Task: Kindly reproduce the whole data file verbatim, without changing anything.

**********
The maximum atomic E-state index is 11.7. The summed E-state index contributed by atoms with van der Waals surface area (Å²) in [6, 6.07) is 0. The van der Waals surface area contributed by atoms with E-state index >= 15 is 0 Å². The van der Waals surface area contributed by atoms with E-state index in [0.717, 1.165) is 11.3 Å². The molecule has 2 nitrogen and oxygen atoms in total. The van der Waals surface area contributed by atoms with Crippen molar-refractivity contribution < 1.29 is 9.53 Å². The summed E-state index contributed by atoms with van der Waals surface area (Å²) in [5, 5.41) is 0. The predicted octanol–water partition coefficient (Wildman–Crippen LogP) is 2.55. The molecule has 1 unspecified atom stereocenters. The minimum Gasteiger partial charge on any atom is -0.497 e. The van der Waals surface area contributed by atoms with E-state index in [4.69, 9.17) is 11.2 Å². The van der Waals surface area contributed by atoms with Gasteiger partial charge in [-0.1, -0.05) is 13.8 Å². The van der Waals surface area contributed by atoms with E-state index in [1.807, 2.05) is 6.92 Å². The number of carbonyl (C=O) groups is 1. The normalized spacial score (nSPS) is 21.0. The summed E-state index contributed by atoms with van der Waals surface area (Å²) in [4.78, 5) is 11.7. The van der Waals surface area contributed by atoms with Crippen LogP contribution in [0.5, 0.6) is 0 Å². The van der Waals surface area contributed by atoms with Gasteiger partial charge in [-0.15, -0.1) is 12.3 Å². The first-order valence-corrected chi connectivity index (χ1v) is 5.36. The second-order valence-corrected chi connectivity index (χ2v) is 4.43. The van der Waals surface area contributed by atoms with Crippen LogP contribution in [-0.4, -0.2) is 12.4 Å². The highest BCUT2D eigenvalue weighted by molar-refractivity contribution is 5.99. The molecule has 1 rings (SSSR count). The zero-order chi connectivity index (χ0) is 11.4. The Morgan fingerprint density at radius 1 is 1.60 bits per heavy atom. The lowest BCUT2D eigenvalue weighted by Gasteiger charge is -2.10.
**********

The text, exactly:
The maximum atomic E-state index is 11.7. The summed E-state index contributed by atoms with van der Waals surface area (Å²) in [6, 6.07) is 0. The van der Waals surface area contributed by atoms with E-state index >= 15 is 0 Å². The van der Waals surface area contributed by atoms with E-state index in [0.717, 1.165) is 11.3 Å². The molecule has 2 nitrogen and oxygen atoms in total. The van der Waals surface area contributed by atoms with Crippen molar-refractivity contribution < 1.29 is 9.53 Å². The summed E-state index contributed by atoms with van der Waals surface area (Å²) in [5, 5.41) is 0. The predicted octanol–water partition coefficient (Wildman–Crippen LogP) is 2.55. The molecule has 1 unspecified atom stereocenters. The minimum Gasteiger partial charge on any atom is -0.497 e. The van der Waals surface area contributed by atoms with E-state index in [4.69, 9.17) is 11.2 Å². The van der Waals surface area contributed by atoms with Gasteiger partial charge in [-0.1, -0.05) is 13.8 Å². The van der Waals surface area contributed by atoms with E-state index in [1.807, 2.05) is 6.92 Å². The number of carbonyl (C=O) groups is 1. The normalized spacial score (nSPS) is 21.0. The summed E-state index contributed by atoms with van der Waals surface area (Å²) in [4.78, 5) is 11.7. The van der Waals surface area contributed by atoms with Crippen LogP contribution in [0.5, 0.6) is 0 Å². The van der Waals surface area contributed by atoms with Gasteiger partial charge in [-0.15, -0.1) is 12.3 Å². The first-order valence-corrected chi connectivity index (χ1v) is 5.36. The second-order valence-corrected chi connectivity index (χ2v) is 4.43. The van der Waals surface area contributed by atoms with Crippen LogP contribution in [-0.4, -0.2) is 12.4 Å². The highest BCUT2D eigenvalue weighted by molar-refractivity contribution is 5.99. The molecule has 1 rings (SSSR count). The zero-order chi connectivity index (χ0) is 11.4. The Morgan fingerprint density at radius 1 is 1.60 bits per heavy atom. The lowest BCUT2D eigenvalue weighted by Gasteiger charge is -2.10.